One of my favorite Kellogg classes was International Finance. At some level we all think we can game the markets. As an international student, I was always alive to the sensitivity of the Rupee-Dollar exchange rate. What this class taught me was that you simply cannot forecast currency rates and, unless you are playing with millions of dollars of (ideally) someone else's money, currency arbitrage is likely to burn you.

6. Create value but don't forget to find someone who can pay for it

The Performance Indicator case in my Core Strategy class was one of my favorites, not only because it related to golf of which I am an avid fan but also because it teased apart the relevant distinction between value creation and value capture. A breakthrough technology that would help golfers identify whether a golf ball was use-worthy or not, was struggling to find adoption simply because its inventors were going after a segment of the market (premium golf ball makers) for whom the technology would have eroded value by pushing customers towards lower priced golf balls. Another learning from that class - not all innovations create value.

7. Fall in love with the problem, not the product

An oft repeated mistake in technology markets is to become obsessed with a product and not the problem. The case of Iridium stands as a landmark tombstone here. A brick heavy phone developed in the 1990s to help solve the problem of being able to communicate when you had no access to landline telephones. The issue was that Iridium was very expensive and could only work when the user was in a clean line of sight with the satellite. The mockingly sighted use case - a CEO sitting at the top of Grand Canyon. Yet Iridium continued to bleed money simply because no one stood up to say that the product was bad. The cellphone revolution eventually did the talking for them.

8. There is wisdom in the crowd

I must confess I was a bit sceptical of the whole crowdsourcing buzz until a class experiment made me see its application. Under the right conditions, a crowd can outperform a team of experts. From whether it is predicting who will become President to who gets picked as the #1 player in a draft to what is the time taken by a cheetah in a video to run 100 meters, the crowd can outperform the average prediction of individual experts in all cases. There is a catch though and that is called Diversity - the crowd must be sufficiently diverse (read random) for its errors to cancel out.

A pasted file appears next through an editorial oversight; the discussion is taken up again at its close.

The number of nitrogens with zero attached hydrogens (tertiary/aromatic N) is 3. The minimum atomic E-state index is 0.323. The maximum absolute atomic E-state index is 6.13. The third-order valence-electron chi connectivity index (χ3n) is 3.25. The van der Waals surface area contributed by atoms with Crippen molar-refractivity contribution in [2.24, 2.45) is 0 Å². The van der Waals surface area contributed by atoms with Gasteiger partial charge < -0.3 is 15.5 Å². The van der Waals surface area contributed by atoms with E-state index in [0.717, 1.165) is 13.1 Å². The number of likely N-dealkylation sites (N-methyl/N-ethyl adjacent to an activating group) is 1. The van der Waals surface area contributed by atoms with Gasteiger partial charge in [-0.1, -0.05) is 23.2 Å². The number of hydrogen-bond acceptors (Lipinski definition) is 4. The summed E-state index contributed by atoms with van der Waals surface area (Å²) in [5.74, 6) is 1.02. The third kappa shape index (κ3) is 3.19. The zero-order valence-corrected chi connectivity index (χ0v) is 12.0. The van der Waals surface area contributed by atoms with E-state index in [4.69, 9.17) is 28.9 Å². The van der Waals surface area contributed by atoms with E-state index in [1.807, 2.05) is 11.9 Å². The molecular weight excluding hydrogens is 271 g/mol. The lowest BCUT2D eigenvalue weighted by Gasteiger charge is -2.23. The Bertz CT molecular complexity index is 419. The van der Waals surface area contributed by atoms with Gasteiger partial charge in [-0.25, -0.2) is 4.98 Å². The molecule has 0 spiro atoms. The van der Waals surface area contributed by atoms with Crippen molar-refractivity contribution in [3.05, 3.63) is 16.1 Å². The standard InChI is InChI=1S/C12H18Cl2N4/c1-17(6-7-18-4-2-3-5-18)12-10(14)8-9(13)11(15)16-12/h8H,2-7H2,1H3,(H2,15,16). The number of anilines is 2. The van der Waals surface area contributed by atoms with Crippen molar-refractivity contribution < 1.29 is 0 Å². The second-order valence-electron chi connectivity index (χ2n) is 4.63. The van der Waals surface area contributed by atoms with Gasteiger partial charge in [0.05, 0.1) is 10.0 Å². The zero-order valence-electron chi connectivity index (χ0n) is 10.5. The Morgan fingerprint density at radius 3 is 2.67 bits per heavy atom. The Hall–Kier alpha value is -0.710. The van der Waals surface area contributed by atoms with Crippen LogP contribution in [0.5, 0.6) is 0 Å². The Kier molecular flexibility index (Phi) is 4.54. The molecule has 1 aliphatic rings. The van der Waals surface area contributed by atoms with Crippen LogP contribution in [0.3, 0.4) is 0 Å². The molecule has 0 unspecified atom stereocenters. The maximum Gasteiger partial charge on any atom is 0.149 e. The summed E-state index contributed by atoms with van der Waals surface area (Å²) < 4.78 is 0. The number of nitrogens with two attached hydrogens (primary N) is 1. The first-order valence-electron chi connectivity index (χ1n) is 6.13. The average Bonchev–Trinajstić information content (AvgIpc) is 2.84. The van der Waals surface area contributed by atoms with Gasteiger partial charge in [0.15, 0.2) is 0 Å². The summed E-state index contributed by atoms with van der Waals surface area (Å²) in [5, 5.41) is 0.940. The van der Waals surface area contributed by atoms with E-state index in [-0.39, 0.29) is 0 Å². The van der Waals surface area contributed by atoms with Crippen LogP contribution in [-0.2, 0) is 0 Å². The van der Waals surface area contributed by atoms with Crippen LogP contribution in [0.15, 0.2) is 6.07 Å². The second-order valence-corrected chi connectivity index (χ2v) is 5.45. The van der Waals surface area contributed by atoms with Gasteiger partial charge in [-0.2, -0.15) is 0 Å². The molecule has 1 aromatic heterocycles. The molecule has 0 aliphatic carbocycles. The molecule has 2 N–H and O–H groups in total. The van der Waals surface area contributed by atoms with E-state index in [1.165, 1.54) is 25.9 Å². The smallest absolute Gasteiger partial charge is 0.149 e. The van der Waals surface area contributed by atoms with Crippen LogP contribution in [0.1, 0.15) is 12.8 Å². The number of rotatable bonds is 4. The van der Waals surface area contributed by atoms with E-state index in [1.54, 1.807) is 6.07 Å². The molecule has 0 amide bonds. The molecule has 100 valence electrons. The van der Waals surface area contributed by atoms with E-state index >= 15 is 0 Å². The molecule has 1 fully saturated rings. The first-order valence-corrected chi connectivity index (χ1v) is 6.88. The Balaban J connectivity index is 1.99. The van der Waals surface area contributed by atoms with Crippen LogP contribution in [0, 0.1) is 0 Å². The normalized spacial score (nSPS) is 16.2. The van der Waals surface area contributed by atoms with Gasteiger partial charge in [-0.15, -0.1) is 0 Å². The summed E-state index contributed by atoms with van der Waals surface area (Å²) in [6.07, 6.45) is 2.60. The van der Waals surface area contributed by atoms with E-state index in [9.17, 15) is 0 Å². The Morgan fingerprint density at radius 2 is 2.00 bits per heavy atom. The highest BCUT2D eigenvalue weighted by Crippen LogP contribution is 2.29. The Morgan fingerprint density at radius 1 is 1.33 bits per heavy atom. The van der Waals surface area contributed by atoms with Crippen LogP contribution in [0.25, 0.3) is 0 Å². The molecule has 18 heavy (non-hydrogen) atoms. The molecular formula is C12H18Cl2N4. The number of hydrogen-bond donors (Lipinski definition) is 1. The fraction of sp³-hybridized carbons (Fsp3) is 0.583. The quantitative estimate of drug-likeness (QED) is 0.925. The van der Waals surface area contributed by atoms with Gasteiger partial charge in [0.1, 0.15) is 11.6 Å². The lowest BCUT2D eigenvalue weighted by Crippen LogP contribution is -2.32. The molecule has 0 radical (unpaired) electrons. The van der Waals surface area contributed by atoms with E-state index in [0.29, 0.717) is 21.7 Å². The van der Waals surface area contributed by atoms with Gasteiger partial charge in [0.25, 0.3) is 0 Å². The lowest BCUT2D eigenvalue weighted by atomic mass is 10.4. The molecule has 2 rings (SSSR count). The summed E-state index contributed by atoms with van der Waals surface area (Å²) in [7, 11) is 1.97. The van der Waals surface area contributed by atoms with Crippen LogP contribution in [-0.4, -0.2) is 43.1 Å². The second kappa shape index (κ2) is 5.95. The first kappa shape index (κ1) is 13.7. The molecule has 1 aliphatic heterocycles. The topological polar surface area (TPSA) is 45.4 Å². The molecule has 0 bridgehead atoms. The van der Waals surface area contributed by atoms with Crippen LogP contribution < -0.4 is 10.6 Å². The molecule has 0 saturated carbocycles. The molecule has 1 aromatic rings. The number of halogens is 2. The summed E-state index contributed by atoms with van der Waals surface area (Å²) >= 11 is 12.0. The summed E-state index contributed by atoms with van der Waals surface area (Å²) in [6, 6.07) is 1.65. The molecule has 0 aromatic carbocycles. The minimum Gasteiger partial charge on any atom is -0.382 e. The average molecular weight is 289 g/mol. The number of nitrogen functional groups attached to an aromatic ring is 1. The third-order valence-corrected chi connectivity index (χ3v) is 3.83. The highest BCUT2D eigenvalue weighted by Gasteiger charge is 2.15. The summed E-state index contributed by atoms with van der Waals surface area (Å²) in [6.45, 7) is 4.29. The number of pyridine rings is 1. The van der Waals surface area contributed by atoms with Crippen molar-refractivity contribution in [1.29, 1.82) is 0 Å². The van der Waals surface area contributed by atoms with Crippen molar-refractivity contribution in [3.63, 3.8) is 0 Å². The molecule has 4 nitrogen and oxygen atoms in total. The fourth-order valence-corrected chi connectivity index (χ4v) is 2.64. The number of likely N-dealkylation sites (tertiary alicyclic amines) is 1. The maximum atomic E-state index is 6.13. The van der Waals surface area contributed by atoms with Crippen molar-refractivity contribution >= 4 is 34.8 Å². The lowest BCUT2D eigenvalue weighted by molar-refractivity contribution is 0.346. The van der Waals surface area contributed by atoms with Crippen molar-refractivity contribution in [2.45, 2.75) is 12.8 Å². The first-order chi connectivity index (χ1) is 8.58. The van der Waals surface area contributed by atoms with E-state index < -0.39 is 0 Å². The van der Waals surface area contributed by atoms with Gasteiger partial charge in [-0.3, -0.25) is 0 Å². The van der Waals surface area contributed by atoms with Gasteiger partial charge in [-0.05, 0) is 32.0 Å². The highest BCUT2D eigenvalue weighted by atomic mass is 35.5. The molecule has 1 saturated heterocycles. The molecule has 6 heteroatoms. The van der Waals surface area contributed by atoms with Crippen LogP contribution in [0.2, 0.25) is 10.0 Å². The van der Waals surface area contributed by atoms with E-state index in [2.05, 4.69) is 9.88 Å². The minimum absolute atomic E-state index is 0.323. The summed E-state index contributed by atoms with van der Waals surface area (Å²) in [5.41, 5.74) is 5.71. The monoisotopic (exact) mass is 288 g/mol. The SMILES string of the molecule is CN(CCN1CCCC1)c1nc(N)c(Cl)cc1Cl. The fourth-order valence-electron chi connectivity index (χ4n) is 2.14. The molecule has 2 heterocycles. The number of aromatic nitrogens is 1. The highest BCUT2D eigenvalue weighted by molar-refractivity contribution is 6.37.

9. The best strategies get tripped by non-market events

We now operate in a world where businesses routinely must accommodate their external stakeholders. The ability of non-market events to scuttle a business plan is enormous and I am glad that at Kellogg this was a core focus area. How do businesses form coalitions to guard their interests against changing regulations? How do we manage gatekeepers and regulators? How do we align interests and how do we safeguard investments in emerging markets? Relevant questions, considering the fate of Walmart, Uber and Nestle in India recently.

10. The best way to build culture is through guidelines and not rules

You will hear many Kellogg professors speak about values based leadership and how to use values to guide decision making. A lot of organizations pride themselves on their culture and a lot many try to change theirs. A key learning for me was that culture is not a dictum - it is an evolutionary process and hence best left to broad guidelines to govern it rather than strict rules. Rules promote backlash and workarounds whereas guidelines allow sufficient flexibility for implementation.

My advice to prospective MBA students - Enjoy and own your MBA journey. It's a once in a lifetime experience and it is entirely up to you to derive as much value as you can from it!